The Shop Around the Corner
Release year: 1940
Director: Ernst Lubitsch
Screenwriter: Samson Raphaelson, Miklós László (based on the play ‘Illatszertár’ by)
Starring: James Stewart, Margaret Sullavan, Frank Morgan, Joseph Schildkraut, Sara Haden, Felix Bressart, William Tracy, Inez Courtney
When Klara (Sullavan) starts working in the shop where Alfred (Stewart) is the most trusted salesman, the two doesn’t exactly hit it of. But as the two bicker, little do they know that they are falling in love through post as each other’s anonymous pen pal.
Before making himself immortal in probably the best known Christmas classic as George Bailey in It’s a Wonderful Life (1946), Stewart stole hearts in this, another favourite Holiday movie among many. The tall, handsome actor with his famous drawl had a real knack for giving his characters an honest feel and his Alfred is no exception. In other hands the self-assured salesman may come of as arrogant, but in the hands of Stewart, he is a charming and approachable character. His leading lady Sullavan, who also starred with Stewart in 1938 movie The Shopworn Angel, shares some of the same qualities. Her Klara has zest as well as sweetness, a true girl-next-door and the perfect match for Stewart’s Alfred. Watching the two argue while realizing they are each other’s secret love interest is a real joy. But next to the main story of Klara and Alfred is a touching story of Mr. Matuschek and his shop; the frame around it all. Morgan (The Wizard of Oz, 1939) plays the shop owner sympathetically, especially in the touching scene toward the ending, where he greet each of his employees at the door. His performance shows a great tenderness underneath the surface and the fact that it is hidden, makes it that more effective. Another big piece to the puzzle of the story and another great performance is that of Bressart (Ninotchka, 1939). Whether making you giggle from the way he runs from possible conflicts with the boss or melts your heart when he shows up for his co-worker and friend, Bressart quickly becomes the heart in a movie that is about the hearts of two other characters, and that is a remarkable accomplishment. The Shop Around the Corner is a classic at it’s best: sweet and capable of lifting both hearts and spirits. A true Christmas classic that can be seen all year around and that will undoubtedly continue to warm hearts and souls.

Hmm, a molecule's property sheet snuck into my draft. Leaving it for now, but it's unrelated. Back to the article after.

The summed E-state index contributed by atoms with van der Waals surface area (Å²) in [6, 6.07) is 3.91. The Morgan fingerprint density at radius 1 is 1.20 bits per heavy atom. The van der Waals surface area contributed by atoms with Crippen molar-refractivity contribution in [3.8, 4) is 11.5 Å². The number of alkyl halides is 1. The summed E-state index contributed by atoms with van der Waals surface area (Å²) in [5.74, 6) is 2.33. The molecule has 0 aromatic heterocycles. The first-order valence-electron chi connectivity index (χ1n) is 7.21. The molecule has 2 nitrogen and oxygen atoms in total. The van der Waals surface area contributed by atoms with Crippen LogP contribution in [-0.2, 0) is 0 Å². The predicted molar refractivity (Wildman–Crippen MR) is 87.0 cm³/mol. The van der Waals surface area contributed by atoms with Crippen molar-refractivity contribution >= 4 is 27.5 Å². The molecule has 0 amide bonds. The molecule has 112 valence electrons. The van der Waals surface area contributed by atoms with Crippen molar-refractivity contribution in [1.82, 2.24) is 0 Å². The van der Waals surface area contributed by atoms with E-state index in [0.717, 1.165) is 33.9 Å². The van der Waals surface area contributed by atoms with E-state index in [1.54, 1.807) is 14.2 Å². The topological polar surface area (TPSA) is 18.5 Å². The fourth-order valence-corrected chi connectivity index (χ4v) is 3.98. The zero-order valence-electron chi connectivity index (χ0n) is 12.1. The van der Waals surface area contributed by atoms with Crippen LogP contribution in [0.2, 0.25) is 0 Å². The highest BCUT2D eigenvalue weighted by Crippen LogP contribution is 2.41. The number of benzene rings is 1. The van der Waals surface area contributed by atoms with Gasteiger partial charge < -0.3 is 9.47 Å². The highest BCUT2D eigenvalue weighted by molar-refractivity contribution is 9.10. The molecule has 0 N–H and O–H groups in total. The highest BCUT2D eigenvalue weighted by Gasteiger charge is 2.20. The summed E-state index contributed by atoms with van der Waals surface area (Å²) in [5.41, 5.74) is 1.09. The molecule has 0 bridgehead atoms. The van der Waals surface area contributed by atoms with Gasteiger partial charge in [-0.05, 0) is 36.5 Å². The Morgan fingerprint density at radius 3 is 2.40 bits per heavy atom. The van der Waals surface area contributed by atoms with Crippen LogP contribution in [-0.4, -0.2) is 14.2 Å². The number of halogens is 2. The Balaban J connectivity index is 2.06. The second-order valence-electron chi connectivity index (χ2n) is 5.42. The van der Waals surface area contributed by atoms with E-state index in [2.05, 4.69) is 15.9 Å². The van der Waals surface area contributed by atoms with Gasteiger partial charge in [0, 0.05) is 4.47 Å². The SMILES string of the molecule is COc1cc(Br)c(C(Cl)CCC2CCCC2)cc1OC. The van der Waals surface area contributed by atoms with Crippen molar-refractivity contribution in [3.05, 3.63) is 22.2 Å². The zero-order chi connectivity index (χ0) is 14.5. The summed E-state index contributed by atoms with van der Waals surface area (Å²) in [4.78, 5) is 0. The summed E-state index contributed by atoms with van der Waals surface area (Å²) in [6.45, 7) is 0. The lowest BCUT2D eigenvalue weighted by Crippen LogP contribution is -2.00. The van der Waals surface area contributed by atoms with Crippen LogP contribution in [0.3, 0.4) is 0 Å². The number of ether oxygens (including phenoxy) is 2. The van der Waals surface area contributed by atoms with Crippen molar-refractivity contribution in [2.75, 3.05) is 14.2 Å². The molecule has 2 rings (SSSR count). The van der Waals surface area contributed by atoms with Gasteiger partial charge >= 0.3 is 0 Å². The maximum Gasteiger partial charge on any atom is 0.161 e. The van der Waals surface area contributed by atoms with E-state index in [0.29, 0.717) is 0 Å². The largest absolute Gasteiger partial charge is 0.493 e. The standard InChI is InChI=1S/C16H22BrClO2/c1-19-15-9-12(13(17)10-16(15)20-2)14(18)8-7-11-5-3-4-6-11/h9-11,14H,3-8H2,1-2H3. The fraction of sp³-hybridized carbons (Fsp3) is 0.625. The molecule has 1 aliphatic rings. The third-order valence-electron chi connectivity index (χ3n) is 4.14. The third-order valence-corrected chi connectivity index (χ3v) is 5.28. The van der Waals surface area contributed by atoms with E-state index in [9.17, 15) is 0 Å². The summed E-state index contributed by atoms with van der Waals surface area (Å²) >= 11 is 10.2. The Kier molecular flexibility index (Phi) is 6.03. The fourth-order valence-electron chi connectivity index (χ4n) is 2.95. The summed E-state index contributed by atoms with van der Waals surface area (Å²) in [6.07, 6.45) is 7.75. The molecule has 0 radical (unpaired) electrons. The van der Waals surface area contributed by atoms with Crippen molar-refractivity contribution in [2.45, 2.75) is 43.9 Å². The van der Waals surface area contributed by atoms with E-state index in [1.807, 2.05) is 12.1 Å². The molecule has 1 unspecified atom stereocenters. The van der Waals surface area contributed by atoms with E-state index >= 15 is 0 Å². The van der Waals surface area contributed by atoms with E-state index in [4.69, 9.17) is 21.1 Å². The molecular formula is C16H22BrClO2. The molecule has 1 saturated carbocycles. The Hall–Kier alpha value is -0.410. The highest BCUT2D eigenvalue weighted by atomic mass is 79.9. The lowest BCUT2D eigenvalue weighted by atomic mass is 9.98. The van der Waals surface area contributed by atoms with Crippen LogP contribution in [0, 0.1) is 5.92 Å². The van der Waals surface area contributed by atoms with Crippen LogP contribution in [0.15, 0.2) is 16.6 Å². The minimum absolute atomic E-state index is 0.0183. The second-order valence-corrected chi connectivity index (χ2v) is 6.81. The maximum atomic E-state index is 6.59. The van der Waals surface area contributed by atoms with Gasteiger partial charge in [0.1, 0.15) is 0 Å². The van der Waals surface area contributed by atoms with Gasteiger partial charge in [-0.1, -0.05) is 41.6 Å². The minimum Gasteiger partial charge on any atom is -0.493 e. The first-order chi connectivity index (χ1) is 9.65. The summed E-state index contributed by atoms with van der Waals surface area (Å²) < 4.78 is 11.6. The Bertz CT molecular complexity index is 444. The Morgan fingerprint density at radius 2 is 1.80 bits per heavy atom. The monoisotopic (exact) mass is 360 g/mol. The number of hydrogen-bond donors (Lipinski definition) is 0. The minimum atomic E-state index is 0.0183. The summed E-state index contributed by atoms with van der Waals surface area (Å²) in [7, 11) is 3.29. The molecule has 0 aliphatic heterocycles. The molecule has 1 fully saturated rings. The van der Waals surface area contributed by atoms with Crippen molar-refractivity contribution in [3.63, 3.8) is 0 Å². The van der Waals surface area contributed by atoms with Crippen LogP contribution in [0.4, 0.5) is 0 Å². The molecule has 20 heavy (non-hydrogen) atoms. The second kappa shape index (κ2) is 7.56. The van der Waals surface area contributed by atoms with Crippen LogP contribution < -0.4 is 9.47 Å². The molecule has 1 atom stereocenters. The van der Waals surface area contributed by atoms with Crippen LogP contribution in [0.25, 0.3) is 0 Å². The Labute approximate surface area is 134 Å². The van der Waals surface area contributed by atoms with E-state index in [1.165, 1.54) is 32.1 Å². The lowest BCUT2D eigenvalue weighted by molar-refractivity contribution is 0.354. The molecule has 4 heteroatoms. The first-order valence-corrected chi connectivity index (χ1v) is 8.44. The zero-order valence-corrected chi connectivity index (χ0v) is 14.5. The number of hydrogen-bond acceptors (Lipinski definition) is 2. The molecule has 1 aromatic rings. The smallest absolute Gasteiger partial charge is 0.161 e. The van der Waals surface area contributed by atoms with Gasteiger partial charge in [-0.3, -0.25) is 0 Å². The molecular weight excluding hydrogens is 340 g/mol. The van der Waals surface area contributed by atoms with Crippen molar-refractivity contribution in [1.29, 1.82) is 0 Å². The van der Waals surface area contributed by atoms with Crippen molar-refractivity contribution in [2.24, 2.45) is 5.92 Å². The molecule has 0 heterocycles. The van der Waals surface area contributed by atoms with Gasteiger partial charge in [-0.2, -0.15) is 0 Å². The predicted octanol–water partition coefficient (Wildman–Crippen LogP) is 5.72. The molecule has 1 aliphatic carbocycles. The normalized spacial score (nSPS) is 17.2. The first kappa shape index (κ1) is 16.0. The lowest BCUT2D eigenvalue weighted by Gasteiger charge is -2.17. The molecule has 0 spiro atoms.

The movie is based on the Hungarian play ‘Illatszertár’ which was also the base of ‘In the Good Old Summertime (1949) as well as Nora Ephron’s 1998 movie ‘You’ve Got Mail’.
Soon after wrapping principal photography, Ernst Lubitsch talked to the New York Sun in January 1940. ‘It’s not a big picture, just a quiet little story that seemed to have some charm. It didn’t cost very much, for such a cast, under $500,000. It was made in twenty-eight days. I hope it has some charm.’
Even though Margaret Sullavan was infamous for her quick temper and disdainful attitude towards Hollywood, James Stewart counted working with her as one of the great joys of his professional career. And because he knew her personally, he was more equipped than most of the cast and crew members to deal with her frequent and volatile emotional outbursts.
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Picture copyrights: Warner Home Video